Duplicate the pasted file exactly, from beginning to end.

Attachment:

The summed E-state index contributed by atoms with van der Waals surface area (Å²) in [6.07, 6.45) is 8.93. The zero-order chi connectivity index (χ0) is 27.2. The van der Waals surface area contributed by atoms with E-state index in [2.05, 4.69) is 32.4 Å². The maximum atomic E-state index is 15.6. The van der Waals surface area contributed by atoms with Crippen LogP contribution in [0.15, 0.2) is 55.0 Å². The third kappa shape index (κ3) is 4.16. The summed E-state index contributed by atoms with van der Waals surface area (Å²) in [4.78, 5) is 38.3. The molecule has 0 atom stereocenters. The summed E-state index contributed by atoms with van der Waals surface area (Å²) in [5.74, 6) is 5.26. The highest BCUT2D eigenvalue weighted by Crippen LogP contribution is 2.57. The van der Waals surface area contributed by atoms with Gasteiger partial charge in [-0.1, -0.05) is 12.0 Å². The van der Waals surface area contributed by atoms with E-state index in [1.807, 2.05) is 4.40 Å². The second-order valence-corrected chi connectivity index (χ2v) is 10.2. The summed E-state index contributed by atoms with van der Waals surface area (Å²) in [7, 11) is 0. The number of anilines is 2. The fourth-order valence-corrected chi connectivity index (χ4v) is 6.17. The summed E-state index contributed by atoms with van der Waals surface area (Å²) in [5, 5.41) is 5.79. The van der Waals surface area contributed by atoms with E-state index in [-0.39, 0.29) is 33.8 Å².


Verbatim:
The summed E-state index contributed by atoms with van der Waals surface area (Å²) in [6.07, 6.45) is 8.93. The zero-order chi connectivity index (χ0) is 27.2. The van der Waals surface area contributed by atoms with E-state index in [2.05, 4.69) is 32.4 Å². The maximum atomic E-state index is 15.6. The van der Waals surface area contributed by atoms with Crippen LogP contribution in [0.15, 0.2) is 55.0 Å². The third kappa shape index (κ3) is 4.16. The summed E-state index contributed by atoms with van der Waals surface area (Å²) in [4.78, 5) is 38.3. The molecule has 0 atom stereocenters. The summed E-state index contributed by atoms with van der Waals surface area (Å²) in [5.74, 6) is 5.26. The highest BCUT2D eigenvalue weighted by Crippen LogP contribution is 2.57. The van der Waals surface area contributed by atoms with Gasteiger partial charge in [-0.1, -0.05) is 12.0 Å². The van der Waals surface area contributed by atoms with E-state index in [1.807, 2.05) is 4.40 Å². The second-order valence-corrected chi connectivity index (χ2v) is 10.2. The summed E-state index contributed by atoms with van der Waals surface area (Å²) in [7, 11) is 0. The number of anilines is 2. The fourth-order valence-corrected chi connectivity index (χ4v) is 6.17. The summed E-state index contributed by atoms with van der Waals surface area (Å²) in [5, 5.41) is 5.79. The van der Waals surface area contributed by atoms with E-state index in [-0.39, 0.29) is 33.8 Å².